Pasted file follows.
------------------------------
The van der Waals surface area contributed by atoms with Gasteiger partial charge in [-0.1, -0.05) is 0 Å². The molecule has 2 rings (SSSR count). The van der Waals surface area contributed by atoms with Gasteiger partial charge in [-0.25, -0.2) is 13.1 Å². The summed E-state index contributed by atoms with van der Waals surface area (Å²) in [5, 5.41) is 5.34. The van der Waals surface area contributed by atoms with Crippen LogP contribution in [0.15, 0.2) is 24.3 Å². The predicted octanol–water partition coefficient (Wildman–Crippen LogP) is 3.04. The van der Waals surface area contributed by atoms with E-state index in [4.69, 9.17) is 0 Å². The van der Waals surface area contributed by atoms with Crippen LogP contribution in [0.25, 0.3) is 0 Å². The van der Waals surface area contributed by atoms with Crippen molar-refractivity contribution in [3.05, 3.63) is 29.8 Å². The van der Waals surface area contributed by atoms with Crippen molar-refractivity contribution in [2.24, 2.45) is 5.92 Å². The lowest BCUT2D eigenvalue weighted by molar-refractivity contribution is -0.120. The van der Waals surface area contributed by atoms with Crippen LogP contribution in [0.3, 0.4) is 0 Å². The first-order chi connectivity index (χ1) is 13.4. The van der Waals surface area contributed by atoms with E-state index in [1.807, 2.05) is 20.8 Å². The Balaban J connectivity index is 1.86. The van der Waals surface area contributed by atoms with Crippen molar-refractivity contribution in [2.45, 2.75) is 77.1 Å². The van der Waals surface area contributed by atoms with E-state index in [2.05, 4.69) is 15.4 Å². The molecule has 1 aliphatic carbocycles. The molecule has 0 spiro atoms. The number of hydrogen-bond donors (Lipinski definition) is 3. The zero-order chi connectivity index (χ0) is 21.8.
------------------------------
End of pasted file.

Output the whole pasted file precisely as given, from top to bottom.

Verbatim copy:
The van der Waals surface area contributed by atoms with Gasteiger partial charge in [-0.1, -0.05) is 0 Å². The molecule has 2 rings (SSSR count). The van der Waals surface area contributed by atoms with Gasteiger partial charge in [-0.25, -0.2) is 13.1 Å². The summed E-state index contributed by atoms with van der Waals surface area (Å²) in [5, 5.41) is 5.34. The van der Waals surface area contributed by atoms with Crippen LogP contribution in [0.15, 0.2) is 24.3 Å². The predicted octanol–water partition coefficient (Wildman–Crippen LogP) is 3.04. The van der Waals surface area contributed by atoms with E-state index in [4.69, 9.17) is 0 Å². The van der Waals surface area contributed by atoms with Crippen LogP contribution in [0.25, 0.3) is 0 Å². The van der Waals surface area contributed by atoms with Crippen molar-refractivity contribution in [3.05, 3.63) is 29.8 Å². The van der Waals surface area contributed by atoms with Crippen molar-refractivity contribution in [2.24, 2.45) is 5.92 Å². The lowest BCUT2D eigenvalue weighted by molar-refractivity contribution is -0.120. The van der Waals surface area contributed by atoms with Crippen LogP contribution in [0.3, 0.4) is 0 Å². The first-order chi connectivity index (χ1) is 13.4. The van der Waals surface area contributed by atoms with E-state index in [1.807, 2.05) is 20.8 Å². The Balaban J connectivity index is 1.86. The van der Waals surface area contributed by atoms with Crippen molar-refractivity contribution in [2.45, 2.75) is 77.1 Å². The van der Waals surface area contributed by atoms with E-state index in [2.05, 4.69) is 15.4 Å². The molecule has 1 aliphatic carbocycles. The molecule has 0 spiro atoms. The number of hydrogen-bond donors (Lipinski definition) is 3. The zero-order chi connectivity index (χ0) is 21.8.